During Denfeld Honors Night in spring 2022, the foundation awarded $151,158 to Denfeld seniors. Thirty-five students received the Armond Hauge scholarship, which is worth $3,000 renewable for four years, and 15 received the Marie Saltwick scholarship, which is also worth $3,000 renewable for four years.
Assuming all of the Hauge and Saltwick scholarships are renewed for all four years, the total amount awarded to the class of 2022 will amount to $511,158. Eighteen more scholarship awards of varying amounts were awarded through 13 other scholarships managed by the foundation, which are all one-time annual awards with their own criteria for things like academic performance, financial need, intended college major and even extracurricular interest.
“Watching the graduates and the stuff they’ve been through, the economic challenges and two years of covid, it’s inspiring to see how many talented and dedicated students there are,” Zanko said. “The average scholarship applicant, whether they come from means or no means, shows the same drive and determination, and it’s inspiring.”
A Few More Million
An additional scholarship fund of note for Denfeld students is the Jack Moon Scholarship, established in 2005 for Denfeld graduates interested in pursuing a trade. It is named after John Wallace “Jack” Moon, an attorney and prominent real estate investor in Duluth who graduated from Denfeld in 1946. He died in a car accident in 2001, and left a sum of money in his will to establish a scholarship fund for Denfeld graduates.
Not affiliated with the Greater Denfeld Foundation, the Jack Moon Foundation began distributing scholarships in 2005, and today has assets worth $4.5 million. The foundation awards up to $4,000 a year to selected graduates who intend to study at a Minnesota, Wisconsin or Michigan trade school or technical college.
The number of individual awards and amount of money available to Denfeld students is the work of generous contributions from Denfeld alumni, but the Greater Denfeld Foundation doesn’t actively solicit donations. People have come forward independently with a sincere desire to bequest, Zanko said. To this day, the scholarship committee is in talks with multiple individuals who are interested in making significant contributions to the foundation.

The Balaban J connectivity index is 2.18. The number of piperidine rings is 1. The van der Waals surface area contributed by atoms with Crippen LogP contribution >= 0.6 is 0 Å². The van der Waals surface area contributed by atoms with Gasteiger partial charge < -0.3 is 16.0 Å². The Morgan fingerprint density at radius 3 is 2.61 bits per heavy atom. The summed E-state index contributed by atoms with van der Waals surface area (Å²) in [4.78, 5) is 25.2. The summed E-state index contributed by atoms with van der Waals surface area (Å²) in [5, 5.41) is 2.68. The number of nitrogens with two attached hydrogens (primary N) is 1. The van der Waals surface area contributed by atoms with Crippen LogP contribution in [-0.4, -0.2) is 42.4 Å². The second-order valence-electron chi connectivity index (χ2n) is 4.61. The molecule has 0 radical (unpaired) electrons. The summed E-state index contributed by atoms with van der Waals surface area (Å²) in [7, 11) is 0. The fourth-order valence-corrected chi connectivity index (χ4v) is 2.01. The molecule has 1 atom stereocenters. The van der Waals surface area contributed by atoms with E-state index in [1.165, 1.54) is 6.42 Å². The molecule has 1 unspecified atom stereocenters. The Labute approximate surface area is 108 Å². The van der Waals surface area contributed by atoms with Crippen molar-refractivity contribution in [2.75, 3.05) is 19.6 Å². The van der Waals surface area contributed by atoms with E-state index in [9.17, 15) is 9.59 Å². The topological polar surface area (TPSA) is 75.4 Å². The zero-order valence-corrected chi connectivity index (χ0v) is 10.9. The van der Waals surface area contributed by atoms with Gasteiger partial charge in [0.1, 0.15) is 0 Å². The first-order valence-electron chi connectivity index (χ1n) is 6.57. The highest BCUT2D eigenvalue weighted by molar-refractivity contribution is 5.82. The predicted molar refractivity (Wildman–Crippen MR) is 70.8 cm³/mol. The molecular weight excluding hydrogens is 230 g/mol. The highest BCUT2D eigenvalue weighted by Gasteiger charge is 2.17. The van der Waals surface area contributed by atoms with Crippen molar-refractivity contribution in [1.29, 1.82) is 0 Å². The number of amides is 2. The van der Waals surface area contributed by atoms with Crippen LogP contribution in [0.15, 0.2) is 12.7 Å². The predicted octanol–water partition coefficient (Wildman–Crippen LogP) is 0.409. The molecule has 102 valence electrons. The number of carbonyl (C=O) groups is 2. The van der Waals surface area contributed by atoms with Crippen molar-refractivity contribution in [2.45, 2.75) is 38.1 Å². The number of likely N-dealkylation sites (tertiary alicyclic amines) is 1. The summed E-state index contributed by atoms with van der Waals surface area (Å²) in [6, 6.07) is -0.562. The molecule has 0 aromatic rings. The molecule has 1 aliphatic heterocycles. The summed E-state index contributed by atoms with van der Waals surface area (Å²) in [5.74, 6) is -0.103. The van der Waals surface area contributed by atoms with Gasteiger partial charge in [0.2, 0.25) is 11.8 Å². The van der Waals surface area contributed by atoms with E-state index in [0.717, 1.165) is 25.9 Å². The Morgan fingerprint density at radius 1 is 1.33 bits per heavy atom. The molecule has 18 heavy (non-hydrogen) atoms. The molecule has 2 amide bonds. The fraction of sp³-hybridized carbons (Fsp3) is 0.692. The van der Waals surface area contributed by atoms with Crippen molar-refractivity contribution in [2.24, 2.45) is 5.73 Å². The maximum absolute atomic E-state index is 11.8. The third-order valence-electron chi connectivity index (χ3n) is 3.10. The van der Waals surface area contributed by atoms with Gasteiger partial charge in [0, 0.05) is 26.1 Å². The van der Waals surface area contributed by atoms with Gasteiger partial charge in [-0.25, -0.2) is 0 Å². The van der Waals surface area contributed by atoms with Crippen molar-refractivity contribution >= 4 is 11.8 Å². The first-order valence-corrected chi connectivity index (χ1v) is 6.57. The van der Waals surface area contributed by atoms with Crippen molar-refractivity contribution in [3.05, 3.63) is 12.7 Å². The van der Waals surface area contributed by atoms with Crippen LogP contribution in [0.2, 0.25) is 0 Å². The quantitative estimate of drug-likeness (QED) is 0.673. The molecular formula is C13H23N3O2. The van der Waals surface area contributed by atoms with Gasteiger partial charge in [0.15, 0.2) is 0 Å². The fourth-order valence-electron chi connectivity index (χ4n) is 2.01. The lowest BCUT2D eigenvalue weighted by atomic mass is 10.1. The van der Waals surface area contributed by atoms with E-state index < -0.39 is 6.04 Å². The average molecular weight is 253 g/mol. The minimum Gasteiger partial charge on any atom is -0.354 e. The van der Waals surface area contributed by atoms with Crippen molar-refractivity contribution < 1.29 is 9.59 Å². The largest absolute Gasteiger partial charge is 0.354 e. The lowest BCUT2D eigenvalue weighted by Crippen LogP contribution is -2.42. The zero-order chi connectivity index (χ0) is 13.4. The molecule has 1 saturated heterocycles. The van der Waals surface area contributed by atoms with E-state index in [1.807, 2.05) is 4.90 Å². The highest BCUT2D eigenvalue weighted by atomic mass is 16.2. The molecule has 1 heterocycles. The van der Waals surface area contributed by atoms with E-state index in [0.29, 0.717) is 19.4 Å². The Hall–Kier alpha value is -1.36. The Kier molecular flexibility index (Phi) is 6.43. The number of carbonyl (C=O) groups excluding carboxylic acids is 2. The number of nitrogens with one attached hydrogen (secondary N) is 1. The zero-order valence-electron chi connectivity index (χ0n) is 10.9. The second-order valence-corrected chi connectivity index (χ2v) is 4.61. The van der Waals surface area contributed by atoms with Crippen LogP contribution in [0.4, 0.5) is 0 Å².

The enthusiastic desire of Denfeld alumni to give back to their alma mater gives credence to the positive effect the school has had on many students over several generations. Eckenberg attributes the positive alumni engagement in part to reverence for the teaching staff, many of whom, like Marie Saltwick, have committed themselves to the school and its students for 30 to 40 years.
Similarly, he feels the multi-generational connection that many students and staff have to the school is a big reason why many decide to give back to it.
Denfeld — originally called Duluth Industrial High School — was founded in 1905. The current building was built in 1926, and it’s been an educational monument of West Duluth ever since. Thousands of students have completed their high school education there, and many of them were not the first or last in their family to walk its halls and eventually sign their name in the clocktower as a graduating senior.
“There’s a commitment to the school on the part of not only the kids, but it’s handed down to them from generations of parents. My dad was a Denfeld grad and I had teachers that he had, and they were wonderful.” Eckenberg said. His two daughters also attended Denfeld. “The continuity is intense, there’s just such a connection to this school.”
Jayden Erie is a Denfeld graduate and recipient of the Armond Hauge scholarship from the class of 2020. He is entering his junior year at Illinois Wesleyan University.